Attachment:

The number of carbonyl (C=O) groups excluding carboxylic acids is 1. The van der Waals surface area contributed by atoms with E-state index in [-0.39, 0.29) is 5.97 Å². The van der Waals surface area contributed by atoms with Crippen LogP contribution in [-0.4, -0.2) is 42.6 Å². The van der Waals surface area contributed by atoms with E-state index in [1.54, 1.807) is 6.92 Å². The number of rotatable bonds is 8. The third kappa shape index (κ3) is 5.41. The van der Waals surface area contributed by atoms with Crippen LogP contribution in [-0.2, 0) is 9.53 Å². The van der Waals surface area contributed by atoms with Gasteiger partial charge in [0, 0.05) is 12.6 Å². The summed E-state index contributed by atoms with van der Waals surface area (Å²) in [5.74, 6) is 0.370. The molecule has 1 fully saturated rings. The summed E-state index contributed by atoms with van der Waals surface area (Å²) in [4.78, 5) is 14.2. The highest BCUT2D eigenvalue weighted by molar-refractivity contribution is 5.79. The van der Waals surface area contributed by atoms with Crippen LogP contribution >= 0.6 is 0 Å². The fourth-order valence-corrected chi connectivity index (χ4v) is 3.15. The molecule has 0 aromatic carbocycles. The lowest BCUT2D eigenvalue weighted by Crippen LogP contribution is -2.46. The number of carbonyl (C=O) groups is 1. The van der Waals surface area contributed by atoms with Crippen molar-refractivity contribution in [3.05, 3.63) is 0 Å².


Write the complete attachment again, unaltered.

The number of carbonyl (C=O) groups excluding carboxylic acids is 1. The van der Waals surface area contributed by atoms with E-state index in [-0.39, 0.29) is 5.97 Å². The van der Waals surface area contributed by atoms with Crippen LogP contribution in [-0.4, -0.2) is 42.6 Å². The van der Waals surface area contributed by atoms with E-state index in [1.54, 1.807) is 6.92 Å². The number of rotatable bonds is 8. The third kappa shape index (κ3) is 5.41. The van der Waals surface area contributed by atoms with Crippen LogP contribution in [-0.2, 0) is 9.53 Å². The van der Waals surface area contributed by atoms with Gasteiger partial charge in [0, 0.05) is 12.6 Å². The summed E-state index contributed by atoms with van der Waals surface area (Å²) in [5.74, 6) is 0.370. The molecule has 1 fully saturated rings. The summed E-state index contributed by atoms with van der Waals surface area (Å²) in [4.78, 5) is 14.2. The highest BCUT2D eigenvalue weighted by molar-refractivity contribution is 5.79. The van der Waals surface area contributed by atoms with Crippen LogP contribution >= 0.6 is 0 Å². The fourth-order valence-corrected chi connectivity index (χ4v) is 3.15. The molecule has 0 aromatic carbocycles. The lowest BCUT2D eigenvalue weighted by Crippen LogP contribution is -2.46. The number of carbonyl (C=O) groups is 1. The van der Waals surface area contributed by atoms with Crippen molar-refractivity contribution in [3.05, 3.63) is 0 Å².